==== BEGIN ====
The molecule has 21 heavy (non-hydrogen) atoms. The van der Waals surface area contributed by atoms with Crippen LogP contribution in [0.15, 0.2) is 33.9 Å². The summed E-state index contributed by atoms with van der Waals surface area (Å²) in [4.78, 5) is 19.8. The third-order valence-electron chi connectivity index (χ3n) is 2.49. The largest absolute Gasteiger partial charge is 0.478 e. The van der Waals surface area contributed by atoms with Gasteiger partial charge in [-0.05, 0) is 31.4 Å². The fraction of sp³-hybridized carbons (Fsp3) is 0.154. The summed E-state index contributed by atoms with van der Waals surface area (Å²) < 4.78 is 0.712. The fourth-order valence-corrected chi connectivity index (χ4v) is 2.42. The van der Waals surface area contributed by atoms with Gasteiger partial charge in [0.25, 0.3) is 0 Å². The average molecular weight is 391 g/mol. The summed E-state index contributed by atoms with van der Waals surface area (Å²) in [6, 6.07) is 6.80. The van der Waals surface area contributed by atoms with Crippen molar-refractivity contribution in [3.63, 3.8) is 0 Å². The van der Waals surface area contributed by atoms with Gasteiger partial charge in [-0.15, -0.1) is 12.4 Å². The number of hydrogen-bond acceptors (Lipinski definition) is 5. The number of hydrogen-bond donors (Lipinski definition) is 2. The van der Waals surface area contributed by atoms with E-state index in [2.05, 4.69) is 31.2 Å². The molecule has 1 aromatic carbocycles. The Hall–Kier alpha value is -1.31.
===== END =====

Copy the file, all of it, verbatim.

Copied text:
The molecule has 21 heavy (non-hydrogen) atoms. The van der Waals surface area contributed by atoms with Crippen LogP contribution in [0.15, 0.2) is 33.9 Å². The summed E-state index contributed by atoms with van der Waals surface area (Å²) in [4.78, 5) is 19.8. The third-order valence-electron chi connectivity index (χ3n) is 2.49. The largest absolute Gasteiger partial charge is 0.478 e. The van der Waals surface area contributed by atoms with Gasteiger partial charge in [-0.05, 0) is 31.4 Å². The fraction of sp³-hybridized carbons (Fsp3) is 0.154. The summed E-state index contributed by atoms with van der Waals surface area (Å²) < 4.78 is 0.712. The fourth-order valence-corrected chi connectivity index (χ4v) is 2.42. The van der Waals surface area contributed by atoms with Gasteiger partial charge in [0.25, 0.3) is 0 Å². The average molecular weight is 391 g/mol. The summed E-state index contributed by atoms with van der Waals surface area (Å²) in [6, 6.07) is 6.80. The van der Waals surface area contributed by atoms with Crippen molar-refractivity contribution in [3.63, 3.8) is 0 Å². The van der Waals surface area contributed by atoms with Gasteiger partial charge in [-0.15, -0.1) is 12.4 Å². The number of hydrogen-bond acceptors (Lipinski definition) is 5. The number of hydrogen-bond donors (Lipinski definition) is 2. The van der Waals surface area contributed by atoms with E-state index in [2.05, 4.69) is 31.2 Å². The molecule has 1 aromatic carbocycles. The Hall–Kier alpha value is -1.31.